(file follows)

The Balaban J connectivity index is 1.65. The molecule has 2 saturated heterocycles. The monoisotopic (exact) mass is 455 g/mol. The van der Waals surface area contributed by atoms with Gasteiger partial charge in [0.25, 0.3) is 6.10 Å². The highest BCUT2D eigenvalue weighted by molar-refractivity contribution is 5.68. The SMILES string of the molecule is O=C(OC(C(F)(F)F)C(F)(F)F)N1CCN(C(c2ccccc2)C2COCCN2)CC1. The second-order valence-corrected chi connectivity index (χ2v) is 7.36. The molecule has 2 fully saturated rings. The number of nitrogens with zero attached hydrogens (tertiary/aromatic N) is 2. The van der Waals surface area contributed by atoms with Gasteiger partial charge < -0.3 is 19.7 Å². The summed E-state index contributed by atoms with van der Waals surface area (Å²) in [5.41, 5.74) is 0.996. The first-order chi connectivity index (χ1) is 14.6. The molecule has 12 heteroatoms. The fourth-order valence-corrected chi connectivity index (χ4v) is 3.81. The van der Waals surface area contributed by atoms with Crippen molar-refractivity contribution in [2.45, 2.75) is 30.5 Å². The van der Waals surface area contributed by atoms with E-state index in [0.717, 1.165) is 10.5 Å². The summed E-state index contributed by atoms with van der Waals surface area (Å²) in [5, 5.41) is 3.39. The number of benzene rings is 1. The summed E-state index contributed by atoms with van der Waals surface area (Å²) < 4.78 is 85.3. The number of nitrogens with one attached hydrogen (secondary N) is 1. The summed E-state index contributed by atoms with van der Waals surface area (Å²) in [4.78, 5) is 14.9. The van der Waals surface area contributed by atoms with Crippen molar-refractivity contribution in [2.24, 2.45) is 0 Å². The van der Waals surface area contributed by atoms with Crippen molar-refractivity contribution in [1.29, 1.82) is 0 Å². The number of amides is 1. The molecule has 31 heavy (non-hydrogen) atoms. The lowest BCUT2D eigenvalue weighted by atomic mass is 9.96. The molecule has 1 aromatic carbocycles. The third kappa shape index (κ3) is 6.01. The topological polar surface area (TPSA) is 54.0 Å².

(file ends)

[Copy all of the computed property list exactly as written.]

The Balaban J connectivity index is 1.65. The molecule has 2 saturated heterocycles. The monoisotopic (exact) mass is 455 g/mol. The van der Waals surface area contributed by atoms with Gasteiger partial charge in [0.25, 0.3) is 6.10 Å². The highest BCUT2D eigenvalue weighted by molar-refractivity contribution is 5.68. The SMILES string of the molecule is O=C(OC(C(F)(F)F)C(F)(F)F)N1CCN(C(c2ccccc2)C2COCCN2)CC1. The second-order valence-corrected chi connectivity index (χ2v) is 7.36. The molecule has 2 fully saturated rings. The number of nitrogens with zero attached hydrogens (tertiary/aromatic N) is 2. The van der Waals surface area contributed by atoms with Gasteiger partial charge < -0.3 is 19.7 Å². The summed E-state index contributed by atoms with van der Waals surface area (Å²) in [5.41, 5.74) is 0.996. The first-order chi connectivity index (χ1) is 14.6. The molecule has 12 heteroatoms. The fourth-order valence-corrected chi connectivity index (χ4v) is 3.81. The van der Waals surface area contributed by atoms with Crippen molar-refractivity contribution in [2.45, 2.75) is 30.5 Å². The van der Waals surface area contributed by atoms with E-state index in [0.717, 1.165) is 10.5 Å². The summed E-state index contributed by atoms with van der Waals surface area (Å²) in [5, 5.41) is 3.39. The number of benzene rings is 1. The summed E-state index contributed by atoms with van der Waals surface area (Å²) < 4.78 is 85.3. The number of nitrogens with one attached hydrogen (secondary N) is 1. The summed E-state index contributed by atoms with van der Waals surface area (Å²) in [4.78, 5) is 14.9. The van der Waals surface area contributed by atoms with Crippen molar-refractivity contribution in [2.24, 2.45) is 0 Å². The van der Waals surface area contributed by atoms with Crippen molar-refractivity contribution in [1.29, 1.82) is 0 Å². The number of amides is 1. The molecule has 31 heavy (non-hydrogen) atoms. The lowest BCUT2D eigenvalue weighted by atomic mass is 9.96. The molecule has 1 aromatic carbocycles. The third kappa shape index (κ3) is 6.01. The topological polar surface area (TPSA) is 54.0 Å².